Even in death there was humour, as in Gregg Bordowitz’s video Fast Trip, Long Drop (1993), with its dark cackling and forthright discussion of dying at a moment before there was a viable treatment for AIDS. Death is the theme of Derek Jarman’s moving film meditation Blue (1993), completed a year before the artist died, and Andres Serrano’s AIDS morgue shots (‘The Morgue’, 1992). The latter are hung across from paintings by John Currin and Elizabeth Peyton. In this manner ‘NYC 1993’ partly attempts to point to where art was going, but Currin’s sick women in bed (both titled Girl in Bed, 1993) serve only to domesticate the men in the morgue.
In another gallery (which I nicknamed ‘the death room’), the installation is beautiful and moving, with Rudolf Stingel’s orange carpet (Untitled, 1991/2012), Robert Gober’s Prison Window (1992) and Kristin Oppenheim’s haunting Sail On Sailor (1993), a chanted line from a Beach Boys song that twists it to sound like a dirge for a death at sea. Félix González-Torres’ grainy photos of birds in flight dominate two walls, and his string of lights dangles from the ceiling. The work all goes together so well, it looks like one piece – and like too much curatorial intervention. Originally designed as billboards, the birds seem caged in the museum; at the very least, their meaning is altered. Some of their power would perhaps have been lost on the city streets, but it would have been more fitting. So, too, with the posters In Honor of Allen R. Schindler (1993) by Bureau (Marlene McCarty and Donald Moffett), which are named for a gay man who was beaten to death by a fellow Navy shipmate a year earlier. They were originally wheat-pasted illegally on 42nd Street; in today’s sanitized and upscale New York, wheat-pasting them is still apt. Gays may be allowed in the military, but sexual violence remains a rampant problem.
Why this exhibition now? Do we run in 20-year cycles, recuperating the past? Has the art world veered so far towards money that people crave the meaning and politics of the early 1990s? The 1993 Whitney Biennial was lauded in many reviews of last year’s edition and, in that weird reprise of tragedy as farce, ACT UP’s saga is to become a mini-series on US network television, while many Republicans now support gay marriage. You can almost look at ‘NYC 1993’ as a marker of how far we’ve come. There’s also a decided feeling of nostalgia to the show, for a mythic New York that never really existed. Or, if it did, brought with it its share of pain. That’s what I thought seeing the inclusion of Larry Clark, whose work in the show partly bends the curators’ own rules by including stills from Kids (released in 1995 not 1993) as well as later skateboard decks paired with Clark’s own steel door from his apartment, emblazoned with stickers and exhibited in 1993 at Luhring Augustine. The show seems a kind of dying gasp for New York’s role as the presumed centre of the art world, hinted at here by the inclusion of artists like Jason Rhoades from Los Angeles and Sarah Lucas and Gillian Wearing from London.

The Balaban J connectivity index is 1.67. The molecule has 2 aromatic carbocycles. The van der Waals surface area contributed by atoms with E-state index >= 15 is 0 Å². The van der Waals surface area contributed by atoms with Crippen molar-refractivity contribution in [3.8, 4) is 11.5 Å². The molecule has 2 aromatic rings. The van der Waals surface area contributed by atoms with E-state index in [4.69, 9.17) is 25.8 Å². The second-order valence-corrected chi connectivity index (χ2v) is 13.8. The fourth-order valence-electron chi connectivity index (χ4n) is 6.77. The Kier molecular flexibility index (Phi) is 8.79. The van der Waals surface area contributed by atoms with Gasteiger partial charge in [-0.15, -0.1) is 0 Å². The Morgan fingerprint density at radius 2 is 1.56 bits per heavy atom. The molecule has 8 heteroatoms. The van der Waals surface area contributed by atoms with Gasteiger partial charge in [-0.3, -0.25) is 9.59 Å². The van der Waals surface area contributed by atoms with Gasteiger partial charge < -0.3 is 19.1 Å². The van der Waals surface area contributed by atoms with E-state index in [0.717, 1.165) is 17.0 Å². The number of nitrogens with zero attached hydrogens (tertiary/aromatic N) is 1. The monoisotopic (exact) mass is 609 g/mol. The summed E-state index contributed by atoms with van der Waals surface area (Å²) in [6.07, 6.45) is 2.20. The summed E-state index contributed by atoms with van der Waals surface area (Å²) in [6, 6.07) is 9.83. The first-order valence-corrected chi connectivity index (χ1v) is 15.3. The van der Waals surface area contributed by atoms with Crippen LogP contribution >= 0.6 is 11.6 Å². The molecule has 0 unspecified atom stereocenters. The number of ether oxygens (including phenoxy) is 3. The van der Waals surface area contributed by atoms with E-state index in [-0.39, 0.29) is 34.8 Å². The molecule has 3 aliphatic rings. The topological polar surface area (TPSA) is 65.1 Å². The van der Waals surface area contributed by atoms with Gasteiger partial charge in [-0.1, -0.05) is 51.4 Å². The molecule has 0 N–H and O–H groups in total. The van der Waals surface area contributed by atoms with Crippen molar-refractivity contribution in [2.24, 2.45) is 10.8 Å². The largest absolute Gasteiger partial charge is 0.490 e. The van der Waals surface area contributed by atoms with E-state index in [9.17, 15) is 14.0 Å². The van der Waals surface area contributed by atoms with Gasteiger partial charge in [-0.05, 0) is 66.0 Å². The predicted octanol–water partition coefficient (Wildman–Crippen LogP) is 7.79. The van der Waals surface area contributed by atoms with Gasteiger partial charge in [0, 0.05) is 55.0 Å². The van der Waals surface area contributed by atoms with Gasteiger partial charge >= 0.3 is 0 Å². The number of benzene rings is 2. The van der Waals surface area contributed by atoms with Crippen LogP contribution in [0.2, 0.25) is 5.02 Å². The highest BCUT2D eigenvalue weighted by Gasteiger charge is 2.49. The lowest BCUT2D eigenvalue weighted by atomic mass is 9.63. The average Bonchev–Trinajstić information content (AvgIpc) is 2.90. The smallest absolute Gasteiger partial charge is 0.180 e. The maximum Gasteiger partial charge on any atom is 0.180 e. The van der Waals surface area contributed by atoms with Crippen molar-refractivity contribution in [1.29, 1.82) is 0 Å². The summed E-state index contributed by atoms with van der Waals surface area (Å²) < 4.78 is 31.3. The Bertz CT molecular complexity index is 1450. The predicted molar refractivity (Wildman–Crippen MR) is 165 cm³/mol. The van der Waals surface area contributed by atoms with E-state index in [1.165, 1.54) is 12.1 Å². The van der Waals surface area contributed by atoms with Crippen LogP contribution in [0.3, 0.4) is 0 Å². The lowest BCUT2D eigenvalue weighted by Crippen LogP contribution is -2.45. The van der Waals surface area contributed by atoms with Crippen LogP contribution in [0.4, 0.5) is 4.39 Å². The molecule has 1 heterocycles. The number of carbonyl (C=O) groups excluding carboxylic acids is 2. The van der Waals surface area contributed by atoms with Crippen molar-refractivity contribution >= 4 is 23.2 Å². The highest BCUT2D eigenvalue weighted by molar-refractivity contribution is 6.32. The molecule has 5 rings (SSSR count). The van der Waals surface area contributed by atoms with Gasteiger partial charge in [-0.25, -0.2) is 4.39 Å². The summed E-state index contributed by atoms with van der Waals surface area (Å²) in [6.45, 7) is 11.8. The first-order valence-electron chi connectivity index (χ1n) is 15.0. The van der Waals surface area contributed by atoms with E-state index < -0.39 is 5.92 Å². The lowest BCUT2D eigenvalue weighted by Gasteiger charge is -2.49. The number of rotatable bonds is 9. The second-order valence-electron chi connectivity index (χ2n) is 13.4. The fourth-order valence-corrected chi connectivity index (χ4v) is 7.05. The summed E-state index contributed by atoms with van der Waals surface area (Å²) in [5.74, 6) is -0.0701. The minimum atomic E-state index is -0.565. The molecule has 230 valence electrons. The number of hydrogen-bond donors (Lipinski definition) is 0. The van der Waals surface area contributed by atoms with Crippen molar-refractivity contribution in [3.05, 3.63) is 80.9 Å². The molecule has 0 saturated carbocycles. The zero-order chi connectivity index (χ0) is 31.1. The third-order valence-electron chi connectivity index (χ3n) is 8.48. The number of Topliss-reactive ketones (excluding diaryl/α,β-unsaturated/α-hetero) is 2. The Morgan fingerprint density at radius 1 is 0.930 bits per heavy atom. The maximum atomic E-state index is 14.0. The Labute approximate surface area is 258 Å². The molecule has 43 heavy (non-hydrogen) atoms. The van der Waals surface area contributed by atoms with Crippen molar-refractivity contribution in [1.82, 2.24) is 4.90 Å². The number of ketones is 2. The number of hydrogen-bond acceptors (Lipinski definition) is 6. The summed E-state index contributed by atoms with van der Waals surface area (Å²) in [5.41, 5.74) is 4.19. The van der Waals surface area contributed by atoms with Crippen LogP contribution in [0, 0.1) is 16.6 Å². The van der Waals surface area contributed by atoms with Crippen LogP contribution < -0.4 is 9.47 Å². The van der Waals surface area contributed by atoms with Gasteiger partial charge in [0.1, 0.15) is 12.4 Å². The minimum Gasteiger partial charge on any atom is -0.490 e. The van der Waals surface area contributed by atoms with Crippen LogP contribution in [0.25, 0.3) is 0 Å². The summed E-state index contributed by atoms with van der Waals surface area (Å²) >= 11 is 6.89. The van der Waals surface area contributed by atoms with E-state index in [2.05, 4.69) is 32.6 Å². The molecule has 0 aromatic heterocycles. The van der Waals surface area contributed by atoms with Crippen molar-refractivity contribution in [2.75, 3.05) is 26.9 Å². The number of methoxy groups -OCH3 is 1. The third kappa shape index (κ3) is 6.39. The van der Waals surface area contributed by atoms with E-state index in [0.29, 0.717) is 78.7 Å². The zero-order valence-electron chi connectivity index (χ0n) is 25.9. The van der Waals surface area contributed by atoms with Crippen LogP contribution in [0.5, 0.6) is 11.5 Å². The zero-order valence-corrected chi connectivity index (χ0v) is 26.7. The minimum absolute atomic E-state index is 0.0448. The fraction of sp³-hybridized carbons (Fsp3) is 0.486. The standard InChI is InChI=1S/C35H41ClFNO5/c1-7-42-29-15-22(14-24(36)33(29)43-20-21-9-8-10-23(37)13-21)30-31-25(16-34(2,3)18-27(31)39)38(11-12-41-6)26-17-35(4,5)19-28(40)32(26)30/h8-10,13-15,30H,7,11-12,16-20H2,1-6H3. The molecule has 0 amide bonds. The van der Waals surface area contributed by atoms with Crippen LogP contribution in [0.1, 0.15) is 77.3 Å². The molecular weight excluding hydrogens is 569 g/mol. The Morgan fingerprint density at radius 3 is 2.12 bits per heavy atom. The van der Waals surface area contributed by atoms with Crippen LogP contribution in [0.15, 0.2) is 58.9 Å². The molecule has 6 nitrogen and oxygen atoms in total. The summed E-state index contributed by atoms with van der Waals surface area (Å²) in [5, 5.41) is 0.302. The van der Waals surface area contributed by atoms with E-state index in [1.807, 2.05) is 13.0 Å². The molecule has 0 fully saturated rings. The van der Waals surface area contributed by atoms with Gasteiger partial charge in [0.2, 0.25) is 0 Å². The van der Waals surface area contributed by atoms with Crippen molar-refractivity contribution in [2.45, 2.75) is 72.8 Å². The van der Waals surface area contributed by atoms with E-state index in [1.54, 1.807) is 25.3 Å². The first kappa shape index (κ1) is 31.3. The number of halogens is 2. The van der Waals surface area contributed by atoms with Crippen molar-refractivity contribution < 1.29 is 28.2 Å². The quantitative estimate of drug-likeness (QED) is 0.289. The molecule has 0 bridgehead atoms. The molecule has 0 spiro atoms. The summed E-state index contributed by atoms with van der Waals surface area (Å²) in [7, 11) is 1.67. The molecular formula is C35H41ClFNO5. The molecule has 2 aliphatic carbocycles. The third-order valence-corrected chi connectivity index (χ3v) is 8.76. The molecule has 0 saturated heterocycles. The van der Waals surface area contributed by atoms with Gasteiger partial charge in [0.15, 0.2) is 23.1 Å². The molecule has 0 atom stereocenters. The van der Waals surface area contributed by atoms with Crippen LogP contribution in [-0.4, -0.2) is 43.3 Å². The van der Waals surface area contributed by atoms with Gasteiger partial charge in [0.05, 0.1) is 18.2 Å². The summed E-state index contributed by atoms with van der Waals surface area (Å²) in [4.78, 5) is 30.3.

Something else still rankles. The New Museum lobby is emblazoned with Martinez’s slogan – ‘In the rich man’s house the only place to spit is in his face’ – which was offered as an alternative to the 1993 biennial. Here it is installed as script on the café’s interior glass wall. What would it have meant for it to be on the exterior of the museum, an institution that has been instrumental in gentrifying the Bowery? Or, say, Rirkrit Tiravanija’s Untitled (1271) (1993), his canoe with noodles? They’re being served up for lunch here, each day by the bookshop, on the same Bowery that was once home to so many soup kitchens and flophouses. Most poignant is the exhibition’s best piece, Nari Ward’s Amazing Grace (1993). It’s in a raw space next door where more than 300 soiled strollers found on the street are roped together in the shape of an ark, over which gospel singer and civil rights activist Mahalia Jackson sings the hymn for which the piece is named, a hymn written about slavery. The installation touches on birth, renewal and the homeless. But step outside into the bright light of day, and men spill out of the Bowery Mission. I am sure the curators were aware of the proximity. How could they not be? They also must have been aware that the more things change, the more they stay the same.